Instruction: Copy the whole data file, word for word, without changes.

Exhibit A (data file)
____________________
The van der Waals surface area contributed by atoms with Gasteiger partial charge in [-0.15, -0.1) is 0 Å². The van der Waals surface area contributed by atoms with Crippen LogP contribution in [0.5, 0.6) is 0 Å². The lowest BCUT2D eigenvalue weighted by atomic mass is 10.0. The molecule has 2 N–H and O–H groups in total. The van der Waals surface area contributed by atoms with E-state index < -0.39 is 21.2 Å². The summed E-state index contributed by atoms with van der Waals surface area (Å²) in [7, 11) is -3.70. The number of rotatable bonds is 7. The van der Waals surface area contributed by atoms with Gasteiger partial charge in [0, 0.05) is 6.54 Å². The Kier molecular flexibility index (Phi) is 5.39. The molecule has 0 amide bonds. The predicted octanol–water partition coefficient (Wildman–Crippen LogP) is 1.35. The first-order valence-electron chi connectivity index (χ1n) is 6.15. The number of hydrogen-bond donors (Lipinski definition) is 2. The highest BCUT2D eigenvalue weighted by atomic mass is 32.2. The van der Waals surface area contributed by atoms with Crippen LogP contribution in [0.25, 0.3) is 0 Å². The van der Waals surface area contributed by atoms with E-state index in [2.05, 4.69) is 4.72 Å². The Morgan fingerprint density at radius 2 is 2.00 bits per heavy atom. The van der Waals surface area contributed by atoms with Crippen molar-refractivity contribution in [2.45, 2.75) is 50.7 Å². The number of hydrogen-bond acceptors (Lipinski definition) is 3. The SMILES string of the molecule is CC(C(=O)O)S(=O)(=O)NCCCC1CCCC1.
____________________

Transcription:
The van der Waals surface area contributed by atoms with Gasteiger partial charge in [-0.15, -0.1) is 0 Å². The van der Waals surface area contributed by atoms with Crippen LogP contribution in [0.5, 0.6) is 0 Å². The lowest BCUT2D eigenvalue weighted by atomic mass is 10.0. The molecule has 2 N–H and O–H groups in total. The van der Waals surface area contributed by atoms with E-state index < -0.39 is 21.2 Å². The summed E-state index contributed by atoms with van der Waals surface area (Å²) in [7, 11) is -3.70. The number of rotatable bonds is 7. The van der Waals surface area contributed by atoms with Gasteiger partial charge in [0, 0.05) is 6.54 Å². The Kier molecular flexibility index (Phi) is 5.39. The molecule has 0 amide bonds. The predicted octanol–water partition coefficient (Wildman–Crippen LogP) is 1.35. The first-order valence-electron chi connectivity index (χ1n) is 6.15. The number of hydrogen-bond donors (Lipinski definition) is 2. The highest BCUT2D eigenvalue weighted by atomic mass is 32.2. The van der Waals surface area contributed by atoms with Crippen LogP contribution in [0.25, 0.3) is 0 Å². The van der Waals surface area contributed by atoms with E-state index in [2.05, 4.69) is 4.72 Å². The Morgan fingerprint density at radius 2 is 2.00 bits per heavy atom. The van der Waals surface area contributed by atoms with Crippen molar-refractivity contribution in [2.45, 2.75) is 50.7 Å². The number of hydrogen-bond acceptors (Lipinski definition) is 3. The SMILES string of the molecule is CC(C(=O)O)S(=O)(=O)NCCCC1CCCC1.